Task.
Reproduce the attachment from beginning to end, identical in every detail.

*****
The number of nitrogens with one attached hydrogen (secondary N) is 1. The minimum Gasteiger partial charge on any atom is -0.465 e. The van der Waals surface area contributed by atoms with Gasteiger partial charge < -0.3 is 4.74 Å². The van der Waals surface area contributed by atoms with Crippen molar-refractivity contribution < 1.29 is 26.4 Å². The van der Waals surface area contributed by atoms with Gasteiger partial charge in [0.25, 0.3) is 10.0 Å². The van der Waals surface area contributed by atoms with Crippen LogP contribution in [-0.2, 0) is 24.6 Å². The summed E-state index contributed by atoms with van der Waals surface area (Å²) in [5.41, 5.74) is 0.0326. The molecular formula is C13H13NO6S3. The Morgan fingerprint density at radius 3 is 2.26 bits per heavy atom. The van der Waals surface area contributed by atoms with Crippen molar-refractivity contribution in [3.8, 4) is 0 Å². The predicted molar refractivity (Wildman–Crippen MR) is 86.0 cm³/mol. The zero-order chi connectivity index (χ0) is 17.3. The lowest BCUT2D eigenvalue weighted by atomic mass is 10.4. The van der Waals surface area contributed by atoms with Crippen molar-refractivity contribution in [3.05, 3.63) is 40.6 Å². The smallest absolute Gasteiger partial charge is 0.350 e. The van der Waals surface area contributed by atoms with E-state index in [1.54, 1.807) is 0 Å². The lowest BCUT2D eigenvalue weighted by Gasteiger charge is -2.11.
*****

The number of nitrogens with one attached hydrogen (secondary N) is 1. The minimum Gasteiger partial charge on any atom is -0.465 e. The van der Waals surface area contributed by atoms with Gasteiger partial charge < -0.3 is 4.74 Å². The van der Waals surface area contributed by atoms with Crippen molar-refractivity contribution < 1.29 is 26.4 Å². The van der Waals surface area contributed by atoms with Gasteiger partial charge in [0.25, 0.3) is 10.0 Å². The van der Waals surface area contributed by atoms with Crippen LogP contribution in [-0.2, 0) is 24.6 Å². The summed E-state index contributed by atoms with van der Waals surface area (Å²) in [5.41, 5.74) is 0.0326. The molecular formula is C13H13NO6S3. The Morgan fingerprint density at radius 3 is 2.26 bits per heavy atom. The van der Waals surface area contributed by atoms with Crippen molar-refractivity contribution in [3.8, 4) is 0 Å². The predicted molar refractivity (Wildman–Crippen MR) is 86.0 cm³/mol. The zero-order chi connectivity index (χ0) is 17.3. The lowest BCUT2D eigenvalue weighted by atomic mass is 10.4. The van der Waals surface area contributed by atoms with Crippen molar-refractivity contribution in [3.05, 3.63) is 40.6 Å². The smallest absolute Gasteiger partial charge is 0.350 e. The van der Waals surface area contributed by atoms with E-state index in [1.54, 1.807) is 0 Å². The lowest BCUT2D eigenvalue weighted by Gasteiger charge is -2.11.